His public defender said my testimony had saved his client from the death penalty. I’d worked with the prisoner in an ex-offenders program while I was in public life. His first incarceration was for theft. When he came to the program, I found him personable and recommended that he work as an ombudsman for people who were incarcerated. He was successful at the task. Even the crusty guards admitted he solved inmates’ problems and lowered tension in the jail.
I’d seen his best side. Until my testimony, the jury had seen his worst. And it was bad. He’d beaten a woman to death. In the end, those twelve individuals decided to give him a chance. He received a life sentence and is probably reading or joking with a cellmate today. As I believe people are capable of change, I hope he’s gained insight, too.
In the final year of Donald Trump’s presidency, thirteen people, some with cases on appeal were executed before their defenses could be heard. The slaughter broke a 17-year hiatus, the last execution having been carried out in 2003. The U. S. Supreme facilitated the executions, the majority members sweeping aside evidence that two prisoners were mentally incompetent and that a third had offered documents on appeal that pointed to his innocence.
One of the condemned, Christopher Vialva, seeing the handwriting on the wall, told his attorney to withdraw his petition. According to a reporter, “Vialva knew that Daniel Lewis, the first person to be executed by the Trump administration, waited on the gurney for four hours while his lawyers fought, unsuccessfully, to save his life. That wasn’t how Vialva wanted to spend his final hours.”
Should we be surprised that this trail of carnage would lead President Trump to incite an insurrection at the Capitol? Forensic scientist Bandy X. Lee, explains the president’s flawed logic this way: “Violence helps compensate for feelings of powerlessness, inadequacy, and lack of real productivity.” Without love or respect, she adds, all that’s left is fear.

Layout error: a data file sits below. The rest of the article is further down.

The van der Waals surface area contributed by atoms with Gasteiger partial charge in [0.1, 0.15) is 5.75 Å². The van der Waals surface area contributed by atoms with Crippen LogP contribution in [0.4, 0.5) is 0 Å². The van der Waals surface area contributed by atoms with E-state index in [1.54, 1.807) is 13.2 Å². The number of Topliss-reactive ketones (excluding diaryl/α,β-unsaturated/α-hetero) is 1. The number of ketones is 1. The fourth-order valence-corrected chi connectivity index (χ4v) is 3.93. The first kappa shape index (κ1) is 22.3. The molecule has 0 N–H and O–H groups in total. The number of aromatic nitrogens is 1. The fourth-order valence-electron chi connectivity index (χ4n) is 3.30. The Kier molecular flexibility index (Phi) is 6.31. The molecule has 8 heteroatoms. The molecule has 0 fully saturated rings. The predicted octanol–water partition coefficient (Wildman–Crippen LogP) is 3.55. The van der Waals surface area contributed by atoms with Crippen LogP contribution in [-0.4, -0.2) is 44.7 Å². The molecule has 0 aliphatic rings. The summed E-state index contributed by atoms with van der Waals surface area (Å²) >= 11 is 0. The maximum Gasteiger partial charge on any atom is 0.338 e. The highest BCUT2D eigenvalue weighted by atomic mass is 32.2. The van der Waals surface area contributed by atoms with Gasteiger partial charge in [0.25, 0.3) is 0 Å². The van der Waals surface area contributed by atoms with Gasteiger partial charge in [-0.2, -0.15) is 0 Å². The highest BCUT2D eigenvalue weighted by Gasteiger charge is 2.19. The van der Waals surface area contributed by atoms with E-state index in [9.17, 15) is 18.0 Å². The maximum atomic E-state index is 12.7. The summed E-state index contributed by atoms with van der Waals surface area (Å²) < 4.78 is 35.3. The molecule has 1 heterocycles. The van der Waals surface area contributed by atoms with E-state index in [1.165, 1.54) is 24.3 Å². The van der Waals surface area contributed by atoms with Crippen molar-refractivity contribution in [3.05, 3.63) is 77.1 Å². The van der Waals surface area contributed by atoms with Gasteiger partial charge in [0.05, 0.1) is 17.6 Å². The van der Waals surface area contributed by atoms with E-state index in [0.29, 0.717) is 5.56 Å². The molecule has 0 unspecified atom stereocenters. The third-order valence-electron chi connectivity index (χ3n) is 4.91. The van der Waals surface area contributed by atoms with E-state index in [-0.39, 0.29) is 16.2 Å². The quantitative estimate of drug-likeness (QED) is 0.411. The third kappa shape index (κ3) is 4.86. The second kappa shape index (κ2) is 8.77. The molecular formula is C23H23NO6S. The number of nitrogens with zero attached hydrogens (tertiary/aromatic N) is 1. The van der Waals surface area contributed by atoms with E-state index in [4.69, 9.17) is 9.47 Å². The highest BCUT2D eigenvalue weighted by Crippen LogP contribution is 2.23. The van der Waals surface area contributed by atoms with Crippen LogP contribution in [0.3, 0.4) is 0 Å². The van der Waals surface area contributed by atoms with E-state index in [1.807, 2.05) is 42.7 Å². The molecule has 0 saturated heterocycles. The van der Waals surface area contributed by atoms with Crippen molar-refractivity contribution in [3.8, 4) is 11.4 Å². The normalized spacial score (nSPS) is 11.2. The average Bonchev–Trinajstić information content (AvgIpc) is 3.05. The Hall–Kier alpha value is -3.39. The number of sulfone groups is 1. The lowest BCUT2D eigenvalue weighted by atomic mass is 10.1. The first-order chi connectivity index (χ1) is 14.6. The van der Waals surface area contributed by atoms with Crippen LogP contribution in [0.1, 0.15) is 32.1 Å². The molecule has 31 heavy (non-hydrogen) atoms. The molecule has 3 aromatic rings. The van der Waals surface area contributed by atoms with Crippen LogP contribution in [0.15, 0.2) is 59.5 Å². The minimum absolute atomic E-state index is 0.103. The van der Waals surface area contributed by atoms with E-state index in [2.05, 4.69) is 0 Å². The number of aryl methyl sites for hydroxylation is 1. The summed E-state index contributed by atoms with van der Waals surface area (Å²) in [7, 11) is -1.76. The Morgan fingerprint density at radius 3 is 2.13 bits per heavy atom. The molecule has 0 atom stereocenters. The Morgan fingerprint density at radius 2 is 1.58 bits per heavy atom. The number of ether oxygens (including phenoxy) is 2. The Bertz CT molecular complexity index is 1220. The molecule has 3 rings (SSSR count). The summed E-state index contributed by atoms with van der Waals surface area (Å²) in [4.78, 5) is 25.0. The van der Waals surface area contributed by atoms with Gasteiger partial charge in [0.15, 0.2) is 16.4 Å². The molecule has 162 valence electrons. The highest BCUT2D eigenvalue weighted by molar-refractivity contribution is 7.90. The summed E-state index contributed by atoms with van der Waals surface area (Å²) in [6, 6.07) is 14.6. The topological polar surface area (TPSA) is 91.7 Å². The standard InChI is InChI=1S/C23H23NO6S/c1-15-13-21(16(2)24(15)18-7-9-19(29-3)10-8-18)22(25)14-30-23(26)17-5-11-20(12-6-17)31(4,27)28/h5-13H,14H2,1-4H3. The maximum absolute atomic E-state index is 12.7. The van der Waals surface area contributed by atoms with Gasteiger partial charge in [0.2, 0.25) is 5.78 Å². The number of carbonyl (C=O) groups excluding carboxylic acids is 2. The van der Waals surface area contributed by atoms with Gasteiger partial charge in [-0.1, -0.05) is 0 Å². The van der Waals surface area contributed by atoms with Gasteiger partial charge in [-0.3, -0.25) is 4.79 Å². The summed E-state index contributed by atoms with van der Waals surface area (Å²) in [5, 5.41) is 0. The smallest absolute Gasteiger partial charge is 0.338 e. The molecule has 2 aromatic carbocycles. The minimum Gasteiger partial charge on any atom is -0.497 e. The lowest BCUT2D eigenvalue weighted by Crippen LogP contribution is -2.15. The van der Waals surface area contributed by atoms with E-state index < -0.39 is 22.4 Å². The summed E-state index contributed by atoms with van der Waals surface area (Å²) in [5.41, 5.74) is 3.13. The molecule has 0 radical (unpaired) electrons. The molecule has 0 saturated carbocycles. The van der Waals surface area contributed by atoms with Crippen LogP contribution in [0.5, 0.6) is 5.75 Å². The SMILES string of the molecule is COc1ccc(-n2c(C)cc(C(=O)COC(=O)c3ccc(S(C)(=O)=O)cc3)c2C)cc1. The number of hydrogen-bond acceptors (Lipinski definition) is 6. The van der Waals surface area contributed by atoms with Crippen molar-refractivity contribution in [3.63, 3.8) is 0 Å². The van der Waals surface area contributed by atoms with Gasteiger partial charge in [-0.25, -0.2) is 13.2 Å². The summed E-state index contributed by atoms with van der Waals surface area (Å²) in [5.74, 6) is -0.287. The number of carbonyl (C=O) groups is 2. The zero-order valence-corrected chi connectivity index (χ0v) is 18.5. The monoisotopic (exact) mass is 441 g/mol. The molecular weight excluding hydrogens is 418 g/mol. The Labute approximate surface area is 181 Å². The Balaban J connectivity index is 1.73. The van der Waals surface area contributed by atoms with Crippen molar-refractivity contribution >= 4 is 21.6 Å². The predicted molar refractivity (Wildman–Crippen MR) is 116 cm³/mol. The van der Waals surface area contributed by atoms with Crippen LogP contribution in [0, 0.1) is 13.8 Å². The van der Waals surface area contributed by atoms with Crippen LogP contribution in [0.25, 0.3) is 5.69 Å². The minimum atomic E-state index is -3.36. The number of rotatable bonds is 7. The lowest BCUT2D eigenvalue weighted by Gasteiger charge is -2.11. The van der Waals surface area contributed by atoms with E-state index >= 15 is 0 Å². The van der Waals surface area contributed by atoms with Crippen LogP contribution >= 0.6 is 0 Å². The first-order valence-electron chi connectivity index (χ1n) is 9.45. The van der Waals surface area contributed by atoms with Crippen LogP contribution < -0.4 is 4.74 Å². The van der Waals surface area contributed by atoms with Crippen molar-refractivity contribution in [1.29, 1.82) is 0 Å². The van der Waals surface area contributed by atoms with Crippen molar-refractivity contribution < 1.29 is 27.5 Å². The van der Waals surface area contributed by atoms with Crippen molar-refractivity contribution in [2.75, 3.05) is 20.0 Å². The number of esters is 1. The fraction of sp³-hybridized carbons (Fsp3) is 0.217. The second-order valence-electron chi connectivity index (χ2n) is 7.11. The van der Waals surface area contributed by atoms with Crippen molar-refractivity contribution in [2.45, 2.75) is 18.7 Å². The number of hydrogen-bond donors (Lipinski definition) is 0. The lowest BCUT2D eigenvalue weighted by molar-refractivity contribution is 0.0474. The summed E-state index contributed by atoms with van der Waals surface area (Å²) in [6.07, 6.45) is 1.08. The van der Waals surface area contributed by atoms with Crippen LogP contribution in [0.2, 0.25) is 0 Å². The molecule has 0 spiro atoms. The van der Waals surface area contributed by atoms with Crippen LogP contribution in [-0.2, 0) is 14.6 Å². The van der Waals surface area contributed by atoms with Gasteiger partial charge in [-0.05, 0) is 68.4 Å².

Nearly 60,000mental health professionals have diagnosed Trump with a serious mental illness called, “Malignant Narcissism.” Feeling rejected in his bid for a second term, the president chose to execute thirteen people over a few months–breaking all records for such carnage.
The question that remains is why did the U. S. Supreme Court accommodated the president’s decisions, enabling them to go forward by sweeping aside legal aspects of these executions? One Justice spoke out regarding the last prisoner, Dustin Higgs. In her dissent, Justice Sonia Sotomayor complained about fast-racking the cases “before courts had meaningful opportunities to determine if the executions were legal.”
The wonder is only one justice objected. And, at the last.
Given that executions are irreversible and that error is human, is an execution ever just? The haunting question has led many Americans to rethink their former positions. A growing number is beginning to believe the death penalty should be abolished. Joe Biden, Trump’s successor, would risk little political capital if he halted further executions and called for a review of their impact on our justice system.
Who is Donald Trump, a man charged many times with breaking the law and considered by experts to be mentally unstable, to hold the power of life or death over fellow Americans? As to the Supreme Court, two members have had sexual charges laid against them, though never proved. Even so, the complaints were creditable enough so that many felt their nominations should have been withdrawn. Have they the right to assume the god-like power to assign death?
As the death penalty falls disproportionally upon people of color, surely we, as a country, are obliged to revisit our assumptions about justice. “Returning violence for violence multiplies violence, adding deeper darkness to a night already devoid of stars.” (Martin Luther King)